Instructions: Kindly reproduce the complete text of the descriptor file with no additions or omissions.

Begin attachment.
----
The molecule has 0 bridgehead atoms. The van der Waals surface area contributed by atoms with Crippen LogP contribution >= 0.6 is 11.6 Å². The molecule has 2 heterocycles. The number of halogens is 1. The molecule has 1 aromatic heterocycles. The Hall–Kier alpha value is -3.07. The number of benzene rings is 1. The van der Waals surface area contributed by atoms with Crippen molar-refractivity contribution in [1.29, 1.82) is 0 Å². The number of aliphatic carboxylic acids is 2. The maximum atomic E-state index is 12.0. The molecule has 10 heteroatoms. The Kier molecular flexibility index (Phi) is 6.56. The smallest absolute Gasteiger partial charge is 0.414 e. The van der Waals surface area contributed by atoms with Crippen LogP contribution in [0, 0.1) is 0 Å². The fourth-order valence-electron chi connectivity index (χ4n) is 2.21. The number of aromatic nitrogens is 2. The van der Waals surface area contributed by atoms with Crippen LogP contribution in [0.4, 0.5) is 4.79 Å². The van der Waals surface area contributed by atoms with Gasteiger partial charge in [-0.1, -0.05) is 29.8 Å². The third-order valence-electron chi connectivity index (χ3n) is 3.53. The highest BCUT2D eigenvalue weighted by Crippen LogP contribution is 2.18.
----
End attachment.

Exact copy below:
The molecule has 0 bridgehead atoms. The van der Waals surface area contributed by atoms with Crippen LogP contribution >= 0.6 is 11.6 Å². The molecule has 2 heterocycles. The number of halogens is 1. The molecule has 1 aromatic heterocycles. The Hall–Kier alpha value is -3.07. The number of benzene rings is 1. The van der Waals surface area contributed by atoms with Crippen molar-refractivity contribution in [1.29, 1.82) is 0 Å². The number of aliphatic carboxylic acids is 2. The maximum atomic E-state index is 12.0. The molecule has 10 heteroatoms. The Kier molecular flexibility index (Phi) is 6.56. The smallest absolute Gasteiger partial charge is 0.414 e. The van der Waals surface area contributed by atoms with Crippen LogP contribution in [0, 0.1) is 0 Å². The fourth-order valence-electron chi connectivity index (χ4n) is 2.21. The number of aromatic nitrogens is 2. The van der Waals surface area contributed by atoms with Crippen LogP contribution in [0.4, 0.5) is 4.79 Å². The van der Waals surface area contributed by atoms with Gasteiger partial charge in [-0.1, -0.05) is 29.8 Å². The third-order valence-electron chi connectivity index (χ3n) is 3.53. The highest BCUT2D eigenvalue weighted by Crippen LogP contribution is 2.18.